In my first article on Minyanville, I wrote that commodities are The Worst Possible Asset Class to Invest in Right Now
. The commodity leader at the time was cotton. Cotton peaked 17 calendar days later and then collapsed 61.6% over the next 9.5 months. Now there are a couple of indicators which suggest it may be time to reverse the bearish outlook in King Cotton. The indicator we will look at today is the 252 trading day (i.e.one year) rate of change in the price of cotton. The daily cotton data used for this article (from chartsrus.com) starts in 1967. Since then, when cotton drops 40% over the course of one year, it has always doubled.
The table below lists all the times since 1967 when cotton dropped 36% in one year. To avoid excessive repetition, the table will only look at the extreme reading in each “group.” For example, since 1967 the most cotton has dropped over a one-year period was on March 2, 2012 when it dropped 58.5% from 252 trading days prior. Since then cotton has had 30 rolling 252 day periods where it dropped over 51% from a year ago. The 30 days after the March 2 extreme reading will be skipped. The table lists the signals in order of strength (rather than chronologically) and then lists the subsequent rally cotton had from the exact signal date to its subsequent high:
Here is the chart with cotton at the top in black, commodities in the middle in blue, and the rate of change indicator at the bottom in red:
You can see when the indicator on the bottom got low, cotton always rallied.
Another interesting aspect of the aforementioned dates is that they were almost always close to commodity bottoms as well. The only real exceptions were 1) commodities continued down for the first two months of 1975 and 2) the 1988 signal when commodities flatlined for 20 months. This is yet another indicator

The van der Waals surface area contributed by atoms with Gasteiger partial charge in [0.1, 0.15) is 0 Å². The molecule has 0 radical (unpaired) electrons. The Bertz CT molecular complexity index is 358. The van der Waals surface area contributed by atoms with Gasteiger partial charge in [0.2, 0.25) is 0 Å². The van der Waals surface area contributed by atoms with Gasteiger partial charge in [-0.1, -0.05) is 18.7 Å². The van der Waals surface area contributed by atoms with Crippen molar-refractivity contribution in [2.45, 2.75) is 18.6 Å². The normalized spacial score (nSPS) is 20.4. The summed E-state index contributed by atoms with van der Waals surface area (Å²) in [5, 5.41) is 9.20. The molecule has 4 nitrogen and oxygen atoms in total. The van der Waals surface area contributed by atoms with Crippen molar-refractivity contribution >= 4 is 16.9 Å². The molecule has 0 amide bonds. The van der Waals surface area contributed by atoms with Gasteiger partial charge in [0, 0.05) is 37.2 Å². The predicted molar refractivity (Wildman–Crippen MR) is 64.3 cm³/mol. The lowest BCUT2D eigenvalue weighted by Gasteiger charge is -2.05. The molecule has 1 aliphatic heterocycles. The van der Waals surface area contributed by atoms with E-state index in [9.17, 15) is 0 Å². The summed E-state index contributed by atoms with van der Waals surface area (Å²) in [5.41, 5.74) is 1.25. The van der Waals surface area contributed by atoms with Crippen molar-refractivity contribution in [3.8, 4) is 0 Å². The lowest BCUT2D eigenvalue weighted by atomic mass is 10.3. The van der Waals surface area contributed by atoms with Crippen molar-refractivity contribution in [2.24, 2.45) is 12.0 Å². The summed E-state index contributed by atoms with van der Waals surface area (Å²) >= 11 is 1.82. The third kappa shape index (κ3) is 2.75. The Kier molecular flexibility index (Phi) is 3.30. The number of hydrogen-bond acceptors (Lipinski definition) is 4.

that's popped up recently and should give the commodity bears pause. While stocks still appear to be the best bet over most commodities and bonds, at this point, shorting commodities is not the no-brainer it was a year ago.
On the last day of 1973, the No. 1 song was “Time in a Bottle” by Jim Croce. Oil traded at $4.31, gold hit $114, silver closed at $3.32, and the median price of a house was $35,700. That day cotton hit $0.90. Today, cotton is trading below that!
The 2009-2011 spike is also very reminiscent of the 1972-1973 breakout. Here are the highs of cotton over the decades leading up to the 1973 breakout:
You can see that cotton had serious resistance around 0.40 for decades. In 1971 Richard Nixon took the US off the gold standard. This provided the catalyst for cotton to finally break through resistance and shoot straight up to the aforementioned 0.90 at the end of 1973. In the tradition of classic technical analysis, the prior resistance level in the 0.40s became support. Cotton did occasionally go above 0.90 and below 0.40 over the next 36 years, but as you can see on the chart, those times did not last too long. It was a massive multi-decade trading range.
It is very possible we are witnessing the same phenomenon play out now. If the pattern repeats, over the next few decades cotton won’t spend too much time above $2.19 and it won’t spend too much time below $0.90
Now one possible criticism of this indicator is that it only goes back to 1967. To counteract this, we can look at monthly data which goes back to 1870. From March 31, 2011 to March 31, 2012, cotton dropped 53.3%. That is ranked No. 11 for the most cotton has dropped in a rolling 12-month period. The top-10 were the rolling 12 months ending December 31, 1920 to August 31, 1921 (nine overlapping times) and December 31, 1974.
Cotton went down 25.4% in the first quarter of 1921. That was a major bottom which would hold for years. From the December 31, 1920 original signal to December 31, 1923, cotton went up 128% despite the shaky first three months. If cotton would behave in the same manner, it would go down to $0.69 by June 30, 2012 and hit $2.13 by March 31, 2015. The $0.69 represents the “maximum downside” implied by this indicator. Note the $2.13 is very close to cotton’s all-time high of $2.19 which fits the multi-decade trading range theory.
As for the December 31, 1974 signal, that marked the exact low. Cotton went up 145% over the next 18.5 months. If history would repeat, cotton would hit $2.29 by October 15, 2013 which would, once again, be close to cotton’s all-time high.
There is even more good news. The futures are expecting virtually no movement in cotton. The March 2014 contract is $0.87. So if you buy a long-term futures contract today, you shouldn’t lose anything due to contango.
In summary, in the past when cotton has lost half of its value over the course of the year, it has doubled. This has been an extremely reliable indicator and it has a 140-year track record. In my opinion, now's the time to buy cotton.
No positions in stocks mentioned.
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